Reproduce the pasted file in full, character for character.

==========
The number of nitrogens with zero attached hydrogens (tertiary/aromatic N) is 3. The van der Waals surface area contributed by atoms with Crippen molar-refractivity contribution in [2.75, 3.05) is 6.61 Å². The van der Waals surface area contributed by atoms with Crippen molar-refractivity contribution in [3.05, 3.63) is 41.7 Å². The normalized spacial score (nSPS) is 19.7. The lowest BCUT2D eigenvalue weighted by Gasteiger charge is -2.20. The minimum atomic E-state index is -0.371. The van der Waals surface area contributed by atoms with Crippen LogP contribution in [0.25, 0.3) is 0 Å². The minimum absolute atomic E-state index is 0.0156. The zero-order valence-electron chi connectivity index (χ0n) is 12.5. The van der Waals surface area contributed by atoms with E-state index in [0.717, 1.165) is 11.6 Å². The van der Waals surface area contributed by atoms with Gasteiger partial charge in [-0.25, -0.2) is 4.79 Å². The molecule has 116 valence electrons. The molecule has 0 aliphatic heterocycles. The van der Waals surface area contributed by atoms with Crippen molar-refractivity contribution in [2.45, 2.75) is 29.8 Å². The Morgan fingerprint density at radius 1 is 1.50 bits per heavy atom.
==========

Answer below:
The number of nitrogens with zero attached hydrogens (tertiary/aromatic N) is 3. The van der Waals surface area contributed by atoms with Crippen molar-refractivity contribution in [2.75, 3.05) is 6.61 Å². The van der Waals surface area contributed by atoms with Crippen molar-refractivity contribution in [3.05, 3.63) is 41.7 Å². The normalized spacial score (nSPS) is 19.7. The lowest BCUT2D eigenvalue weighted by Gasteiger charge is -2.20. The minimum atomic E-state index is -0.371. The van der Waals surface area contributed by atoms with Crippen LogP contribution in [0.25, 0.3) is 0 Å². The minimum absolute atomic E-state index is 0.0156. The zero-order valence-electron chi connectivity index (χ0n) is 12.5. The van der Waals surface area contributed by atoms with E-state index in [0.717, 1.165) is 11.6 Å². The van der Waals surface area contributed by atoms with Gasteiger partial charge in [-0.25, -0.2) is 4.79 Å². The molecule has 116 valence electrons. The molecule has 0 aliphatic heterocycles. The van der Waals surface area contributed by atoms with Crippen molar-refractivity contribution in [2.45, 2.75) is 29.8 Å². The Morgan fingerprint density at radius 1 is 1.50 bits per heavy atom.